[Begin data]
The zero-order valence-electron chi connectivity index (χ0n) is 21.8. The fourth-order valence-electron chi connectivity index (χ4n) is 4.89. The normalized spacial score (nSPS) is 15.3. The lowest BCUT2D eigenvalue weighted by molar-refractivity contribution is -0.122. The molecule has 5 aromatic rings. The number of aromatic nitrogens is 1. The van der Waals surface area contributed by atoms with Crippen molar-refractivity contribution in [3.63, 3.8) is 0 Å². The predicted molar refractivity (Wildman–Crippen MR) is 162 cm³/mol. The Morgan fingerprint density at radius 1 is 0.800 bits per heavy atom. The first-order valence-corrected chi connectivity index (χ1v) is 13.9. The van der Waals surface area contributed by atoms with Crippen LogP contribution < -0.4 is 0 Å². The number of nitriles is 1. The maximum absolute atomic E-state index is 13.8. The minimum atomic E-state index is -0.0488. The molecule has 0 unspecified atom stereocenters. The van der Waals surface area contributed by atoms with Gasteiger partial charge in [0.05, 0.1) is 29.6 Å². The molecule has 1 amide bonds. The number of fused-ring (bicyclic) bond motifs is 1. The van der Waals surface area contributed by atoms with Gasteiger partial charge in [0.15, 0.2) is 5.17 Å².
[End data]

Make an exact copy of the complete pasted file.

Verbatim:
The zero-order valence-electron chi connectivity index (χ0n) is 21.8. The fourth-order valence-electron chi connectivity index (χ4n) is 4.89. The normalized spacial score (nSPS) is 15.3. The lowest BCUT2D eigenvalue weighted by molar-refractivity contribution is -0.122. The molecule has 5 aromatic rings. The number of aromatic nitrogens is 1. The van der Waals surface area contributed by atoms with Crippen molar-refractivity contribution in [3.63, 3.8) is 0 Å². The predicted molar refractivity (Wildman–Crippen MR) is 162 cm³/mol. The Morgan fingerprint density at radius 1 is 0.800 bits per heavy atom. The first-order valence-corrected chi connectivity index (χ1v) is 13.9. The van der Waals surface area contributed by atoms with Crippen LogP contribution < -0.4 is 0 Å². The number of nitriles is 1. The maximum absolute atomic E-state index is 13.8. The minimum atomic E-state index is -0.0488. The molecule has 0 unspecified atom stereocenters. The van der Waals surface area contributed by atoms with Gasteiger partial charge in [0.05, 0.1) is 29.6 Å². The molecule has 1 amide bonds. The number of fused-ring (bicyclic) bond motifs is 1. The van der Waals surface area contributed by atoms with Gasteiger partial charge in [0.15, 0.2) is 5.17 Å².